It would also bring U.S. policy toward gambling online into line with U.S. policy toward gambling in general. For most of U.S. history, and for that matter for all of America's Colonial history, gambling has been tacitly reserved to the states. The states, not Congress, have decided what kinds of gambling (if any) should be allowed within their borders, who should conduct those forms of gambling that are allowed pursuant to state licensing, how gambling should be taxed and so forth. Exceptions to this policy in the form of direct Federal intervention have been sporadic, unsystematic, and as a consequence inconsistent: Federal gambling statutes are a patchwork, not a policy.
Two relatively recent cases in point are the Wire Act (18 U.S.C. §1084) and the Indian Gaming Regulatory Act (IGRA, 25 U.S.C. § 2702  ).
The Wire Act was enacted in 1961, for the purpose of putting a weapon against organized crime, a popular bugbear of the day, into the hands of the Justice Department. The Internet Gambling Prohibition Act would amend the Wire Act, making it perfectly clear to inattentive judges that the Wire Act applies to all forms
of gambling transmitted by whatever means across state lines as Justice Department attorneys say--not just to the sports bets transmitted across state lines by wires the Act actually mentions. The Wire Act and its proposed online extension are, then, criminal law aimed at Johnny Two Fingers, not regulatory law directed toward licensed businesses.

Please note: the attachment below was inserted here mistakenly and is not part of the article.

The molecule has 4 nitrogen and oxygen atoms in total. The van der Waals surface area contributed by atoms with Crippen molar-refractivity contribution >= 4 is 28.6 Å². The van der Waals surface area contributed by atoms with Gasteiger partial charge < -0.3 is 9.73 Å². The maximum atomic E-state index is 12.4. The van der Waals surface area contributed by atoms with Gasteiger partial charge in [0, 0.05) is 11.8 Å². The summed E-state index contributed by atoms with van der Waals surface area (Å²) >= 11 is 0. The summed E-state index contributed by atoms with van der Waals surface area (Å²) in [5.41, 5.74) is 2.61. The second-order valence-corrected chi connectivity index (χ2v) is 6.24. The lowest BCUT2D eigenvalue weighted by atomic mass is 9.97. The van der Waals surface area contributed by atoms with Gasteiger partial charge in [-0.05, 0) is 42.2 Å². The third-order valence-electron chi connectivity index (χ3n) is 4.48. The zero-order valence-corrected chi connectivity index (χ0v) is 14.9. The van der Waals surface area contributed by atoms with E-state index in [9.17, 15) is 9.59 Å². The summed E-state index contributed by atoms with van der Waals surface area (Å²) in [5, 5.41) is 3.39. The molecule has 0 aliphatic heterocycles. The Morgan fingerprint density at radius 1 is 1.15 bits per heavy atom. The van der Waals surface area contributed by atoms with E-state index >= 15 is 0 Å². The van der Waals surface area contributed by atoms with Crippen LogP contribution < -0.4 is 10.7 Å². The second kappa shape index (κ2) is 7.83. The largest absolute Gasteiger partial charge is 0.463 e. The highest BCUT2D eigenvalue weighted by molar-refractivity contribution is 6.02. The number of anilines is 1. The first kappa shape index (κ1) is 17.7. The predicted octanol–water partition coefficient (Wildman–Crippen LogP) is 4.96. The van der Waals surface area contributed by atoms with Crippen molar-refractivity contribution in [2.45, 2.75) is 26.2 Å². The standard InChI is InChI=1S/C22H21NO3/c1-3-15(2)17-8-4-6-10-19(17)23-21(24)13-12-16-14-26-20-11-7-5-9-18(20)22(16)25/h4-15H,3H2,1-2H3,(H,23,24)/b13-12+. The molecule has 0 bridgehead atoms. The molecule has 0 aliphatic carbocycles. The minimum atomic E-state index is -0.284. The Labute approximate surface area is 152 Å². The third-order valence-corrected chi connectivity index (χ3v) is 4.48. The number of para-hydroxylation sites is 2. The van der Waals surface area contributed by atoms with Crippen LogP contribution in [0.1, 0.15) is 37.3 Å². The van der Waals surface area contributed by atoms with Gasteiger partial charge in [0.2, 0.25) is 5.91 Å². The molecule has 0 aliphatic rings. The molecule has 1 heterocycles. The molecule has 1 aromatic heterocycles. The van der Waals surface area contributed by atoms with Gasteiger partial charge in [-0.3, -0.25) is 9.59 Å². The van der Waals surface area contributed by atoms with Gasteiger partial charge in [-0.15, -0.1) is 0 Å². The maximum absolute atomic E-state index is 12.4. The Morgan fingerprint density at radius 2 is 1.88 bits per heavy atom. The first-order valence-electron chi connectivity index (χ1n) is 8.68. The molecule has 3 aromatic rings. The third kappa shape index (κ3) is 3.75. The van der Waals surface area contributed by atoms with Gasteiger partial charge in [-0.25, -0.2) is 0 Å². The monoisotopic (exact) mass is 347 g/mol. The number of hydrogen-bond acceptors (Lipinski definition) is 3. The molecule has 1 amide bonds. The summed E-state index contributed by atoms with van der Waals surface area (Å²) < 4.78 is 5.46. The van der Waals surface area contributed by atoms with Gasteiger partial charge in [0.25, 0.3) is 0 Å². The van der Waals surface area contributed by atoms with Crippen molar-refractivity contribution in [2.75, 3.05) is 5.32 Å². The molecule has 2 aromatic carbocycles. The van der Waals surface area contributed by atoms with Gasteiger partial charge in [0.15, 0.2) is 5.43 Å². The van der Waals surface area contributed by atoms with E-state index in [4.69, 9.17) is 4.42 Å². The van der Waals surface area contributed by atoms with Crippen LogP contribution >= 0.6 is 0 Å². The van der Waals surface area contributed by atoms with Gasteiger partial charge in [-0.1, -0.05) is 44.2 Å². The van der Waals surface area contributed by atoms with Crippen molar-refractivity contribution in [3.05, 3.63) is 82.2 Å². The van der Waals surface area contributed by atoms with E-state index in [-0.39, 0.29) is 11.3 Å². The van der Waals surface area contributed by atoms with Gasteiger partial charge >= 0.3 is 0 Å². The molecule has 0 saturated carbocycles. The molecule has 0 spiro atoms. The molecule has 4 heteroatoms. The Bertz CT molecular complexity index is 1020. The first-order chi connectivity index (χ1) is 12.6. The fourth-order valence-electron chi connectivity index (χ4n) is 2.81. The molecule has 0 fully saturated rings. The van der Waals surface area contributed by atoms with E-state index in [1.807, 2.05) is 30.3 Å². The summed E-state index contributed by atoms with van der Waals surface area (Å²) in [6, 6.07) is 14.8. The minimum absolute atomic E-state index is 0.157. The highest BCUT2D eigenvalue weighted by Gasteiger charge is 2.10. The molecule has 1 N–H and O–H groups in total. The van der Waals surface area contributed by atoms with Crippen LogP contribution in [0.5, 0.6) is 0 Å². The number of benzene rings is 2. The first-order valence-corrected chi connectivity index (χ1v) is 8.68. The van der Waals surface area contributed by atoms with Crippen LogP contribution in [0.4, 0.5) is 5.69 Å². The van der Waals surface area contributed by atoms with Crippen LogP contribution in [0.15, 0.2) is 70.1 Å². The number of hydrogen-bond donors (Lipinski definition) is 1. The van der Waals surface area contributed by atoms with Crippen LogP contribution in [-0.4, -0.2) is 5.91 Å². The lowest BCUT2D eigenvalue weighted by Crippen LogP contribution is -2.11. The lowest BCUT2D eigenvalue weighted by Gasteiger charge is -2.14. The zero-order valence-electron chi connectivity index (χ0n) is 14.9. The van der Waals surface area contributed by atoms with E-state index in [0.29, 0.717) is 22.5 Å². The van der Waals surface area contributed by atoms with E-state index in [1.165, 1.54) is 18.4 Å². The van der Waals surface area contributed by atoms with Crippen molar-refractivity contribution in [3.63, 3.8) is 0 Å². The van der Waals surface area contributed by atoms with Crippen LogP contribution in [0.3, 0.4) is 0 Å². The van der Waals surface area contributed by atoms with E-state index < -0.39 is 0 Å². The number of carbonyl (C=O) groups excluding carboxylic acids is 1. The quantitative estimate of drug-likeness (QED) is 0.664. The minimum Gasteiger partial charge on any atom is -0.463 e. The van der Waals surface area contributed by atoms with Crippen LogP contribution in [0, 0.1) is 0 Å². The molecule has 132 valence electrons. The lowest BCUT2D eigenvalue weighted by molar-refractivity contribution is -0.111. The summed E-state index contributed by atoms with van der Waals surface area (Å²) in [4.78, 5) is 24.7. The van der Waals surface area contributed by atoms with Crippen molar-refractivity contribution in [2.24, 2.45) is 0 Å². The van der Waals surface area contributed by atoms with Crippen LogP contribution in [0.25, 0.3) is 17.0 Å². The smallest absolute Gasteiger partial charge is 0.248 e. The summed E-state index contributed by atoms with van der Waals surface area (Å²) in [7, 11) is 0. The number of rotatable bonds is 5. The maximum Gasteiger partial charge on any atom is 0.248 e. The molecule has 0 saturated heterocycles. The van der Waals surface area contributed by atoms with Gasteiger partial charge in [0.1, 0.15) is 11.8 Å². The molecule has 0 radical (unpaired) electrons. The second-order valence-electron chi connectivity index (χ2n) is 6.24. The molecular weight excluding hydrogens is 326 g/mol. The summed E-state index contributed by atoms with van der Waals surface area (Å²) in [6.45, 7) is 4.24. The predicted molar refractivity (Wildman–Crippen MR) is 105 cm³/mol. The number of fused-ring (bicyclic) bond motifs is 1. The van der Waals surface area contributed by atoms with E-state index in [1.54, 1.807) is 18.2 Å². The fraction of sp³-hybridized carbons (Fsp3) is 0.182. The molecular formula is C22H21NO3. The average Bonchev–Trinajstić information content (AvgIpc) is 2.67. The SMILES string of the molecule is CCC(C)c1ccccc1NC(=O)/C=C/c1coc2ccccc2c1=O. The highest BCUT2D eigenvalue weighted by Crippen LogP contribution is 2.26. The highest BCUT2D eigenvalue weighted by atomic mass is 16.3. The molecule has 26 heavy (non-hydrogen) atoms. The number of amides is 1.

IGRA, conversely, is not criminal law but regulatory law intended by Congress to "provide a statutory basis for the operation of gaming by Indian tribes as a means of promoting tribal economic development, self-sufficiency, and strong tribal governments." To a degree unusual for acts of Congress IGRA has accomplished all of its purposes: It has provided Indian tribes with the most powerful economic engine most of them have ever had; it has made these tribes self-sufficient and given them the means to protect their people; and it has strengthened tribal governments especially in their relations with state governments. All three accomplishments are direct consequences of the Class II and Class III gambling IGRA authorizes, which generated gross revenue of $10.4 billion in 2000.